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Fleamarket Milkmaid and ColaGirl are going to the USA

2013
4 brandnew works (Supersandwich included) will be shipped to and shown by Bernarducci Meisel Gallery, New York during the show Summer Sights, opening june 6th 2013

Fleamarket Milkmaid is the third and last old Dutch master wrapped in cellophane Tjalf did. The work is mansize and therefore it is confrontating us very close with Vermeer's iconic kitchenhelp.
The plastic is fold in the direction the light comes into the room and can been seen as a contemporary lightcatcher. It brings the work right into the 21st century. The price confuses us and deforms the icon to a cheap reproduction found somewhere on a fleamarket. Sparnaay shows us how an images travels through time and culture.

ColaGirl is a modern vanitas. It is the American counterpiece of Fleamarket Milkmaid. Never mind the crushed container and its rusted metal, Coca Cola stays always -with you! Someday this 'throwaway society' is about to change into a 'cradle to cradle-one' but till that time we can enjoy wasty masterpieces they are priceless and for free.

The Most Delightful Egg: Tjalf Sparnaay & Hyperrealism

By Laura Eliza Enriquez

The roundness of the eye is mirrored by the roundness of the orange and yellowish line, forming a perfect circle almost in the middle, slightly to the left, of the image. The perfect circle is habituated by a smooth gradation of vibrant primary color red, to sassy secondary orange, to bright and lovely yellow. A delicate spot of white on the top, shining and reflecting. The perfection of the circle inhabited by this perfect chromatic scale, conforms the perfect visual smoothness of the yolk. This perfect visual texture is continued from the inside to the outside of the yolk: pure white, with lighter and darker shades, contrast with the vividness of the center. The eye gets to see some bursts created by color; and the eye assumes the egg is already cooked: irregular brownish curved lines delimit the silky white area. Right next to this darker perimeter, soft greenish blue, a subtle wave of light color in the background, closing the circle of balance.It is a 80x80cm visual paradise of symmetry, harmony and rhythm: everything in its right place. From taste paradise to visual paradise: has never an egg looked so beautiful before.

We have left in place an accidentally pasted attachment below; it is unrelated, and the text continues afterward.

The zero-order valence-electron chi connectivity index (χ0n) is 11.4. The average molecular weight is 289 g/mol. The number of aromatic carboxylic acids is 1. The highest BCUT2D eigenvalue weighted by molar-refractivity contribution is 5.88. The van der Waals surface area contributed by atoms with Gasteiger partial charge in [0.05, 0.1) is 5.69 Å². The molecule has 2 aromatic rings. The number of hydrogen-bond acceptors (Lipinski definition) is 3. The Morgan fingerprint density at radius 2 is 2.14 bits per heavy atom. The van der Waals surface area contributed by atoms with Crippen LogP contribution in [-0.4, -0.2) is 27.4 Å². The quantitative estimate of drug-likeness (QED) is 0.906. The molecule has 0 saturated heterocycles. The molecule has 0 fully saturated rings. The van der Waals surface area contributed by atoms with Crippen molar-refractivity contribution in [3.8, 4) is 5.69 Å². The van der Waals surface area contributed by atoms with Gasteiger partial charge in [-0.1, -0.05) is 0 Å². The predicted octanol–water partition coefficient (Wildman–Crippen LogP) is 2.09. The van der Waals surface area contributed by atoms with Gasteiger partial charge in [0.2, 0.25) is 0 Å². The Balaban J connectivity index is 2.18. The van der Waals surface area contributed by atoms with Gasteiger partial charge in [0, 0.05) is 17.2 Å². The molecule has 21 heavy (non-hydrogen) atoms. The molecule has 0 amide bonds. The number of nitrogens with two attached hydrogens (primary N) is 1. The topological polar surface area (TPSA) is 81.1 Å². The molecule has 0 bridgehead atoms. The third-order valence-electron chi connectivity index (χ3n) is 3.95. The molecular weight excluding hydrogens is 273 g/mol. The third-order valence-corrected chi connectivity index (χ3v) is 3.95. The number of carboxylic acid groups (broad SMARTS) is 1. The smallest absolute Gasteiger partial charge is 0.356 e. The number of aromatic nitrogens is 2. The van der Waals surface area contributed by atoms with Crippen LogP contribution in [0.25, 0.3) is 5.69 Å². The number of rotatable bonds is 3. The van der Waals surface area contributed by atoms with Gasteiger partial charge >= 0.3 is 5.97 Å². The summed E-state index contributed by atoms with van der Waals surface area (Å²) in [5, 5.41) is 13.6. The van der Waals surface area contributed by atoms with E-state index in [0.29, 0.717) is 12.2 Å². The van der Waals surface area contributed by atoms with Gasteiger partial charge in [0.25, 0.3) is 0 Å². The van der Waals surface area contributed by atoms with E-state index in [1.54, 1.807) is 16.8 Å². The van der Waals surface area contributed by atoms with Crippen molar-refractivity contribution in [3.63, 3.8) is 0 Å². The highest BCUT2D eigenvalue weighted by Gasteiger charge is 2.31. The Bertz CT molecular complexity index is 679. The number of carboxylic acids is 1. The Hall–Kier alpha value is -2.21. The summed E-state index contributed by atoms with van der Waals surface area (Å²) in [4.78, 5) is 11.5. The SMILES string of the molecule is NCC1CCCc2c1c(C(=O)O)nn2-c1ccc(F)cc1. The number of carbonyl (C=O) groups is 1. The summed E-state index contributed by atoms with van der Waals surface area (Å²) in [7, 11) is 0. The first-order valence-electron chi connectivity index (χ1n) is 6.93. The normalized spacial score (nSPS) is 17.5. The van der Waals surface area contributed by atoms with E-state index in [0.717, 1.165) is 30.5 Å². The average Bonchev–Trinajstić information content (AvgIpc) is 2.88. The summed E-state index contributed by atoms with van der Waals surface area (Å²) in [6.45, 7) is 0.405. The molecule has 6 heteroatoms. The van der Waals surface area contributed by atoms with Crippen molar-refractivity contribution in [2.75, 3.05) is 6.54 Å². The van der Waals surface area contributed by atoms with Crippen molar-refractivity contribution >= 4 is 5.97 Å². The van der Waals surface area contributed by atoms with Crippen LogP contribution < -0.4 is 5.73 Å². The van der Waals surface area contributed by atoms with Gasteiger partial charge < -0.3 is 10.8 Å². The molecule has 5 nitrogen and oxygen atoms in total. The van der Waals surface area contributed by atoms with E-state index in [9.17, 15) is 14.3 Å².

I am describing contemporary Dutch artist Tjalf Sparnaay's painting of a fried egg. His work, including this perfect and delicious sunny-side-up, is considered to belong to what art experts would nowadays categorize as 'hyperrealism.' But I still doubt to what extent this is actually accurate. Let me go to the definitions.

'Hyper-' is a prefix, coming from the Greek, meaning 'over, above, beyond.' Therefore, hyperrealism transcends realism. Realism is a category used to classify every work of art produced in Europe, specially in France, in the second half of the 19th century. It would be used because of the very nature of these works: the aim of depicting reality, natural or social reality; the aim of describing, without judging. The problem appears when reality itself is transcended and redefined: art itself needs to transcend and redefine this new reality; realism becomes hyperrealism. But when looking at other hyperrealist works, I still wonder how these can be similar to my beloved fried egg.

The difference between common hyperrealism and Sparnaay's hyperrealism is huge. The difference is the same difference described by American art historian Svetlana Alpers in The Art of Describing, between Italian and Dutch painting in the 17th century (just that four centuries later). In this text, the main difference is the fact Italians narrate, while Dutch describe. Yes, regular hyperrealism, yet trying to be as real and raw and shocking as possible (because, isn't reality raw and shocking?), is still quite narrative. There is still some remnant of judgment of value, of critique (for some reason, subject-matter is usually related to human nature, to nudity, to scatological situations). But, how could it be other possible? Surprise! An alternative is possible, and our perfect egg proves so: pure description, pure colors and bilateral symmetry, achieving pure objectivity, and escaping the rigors of subjectivity (such as multiple planes, controversial color, etc)... it is the fortunate track of theprecise trajectory of a delicate paintbrush that remains loyal to the eye. Four centuries later, the Dutch did it again.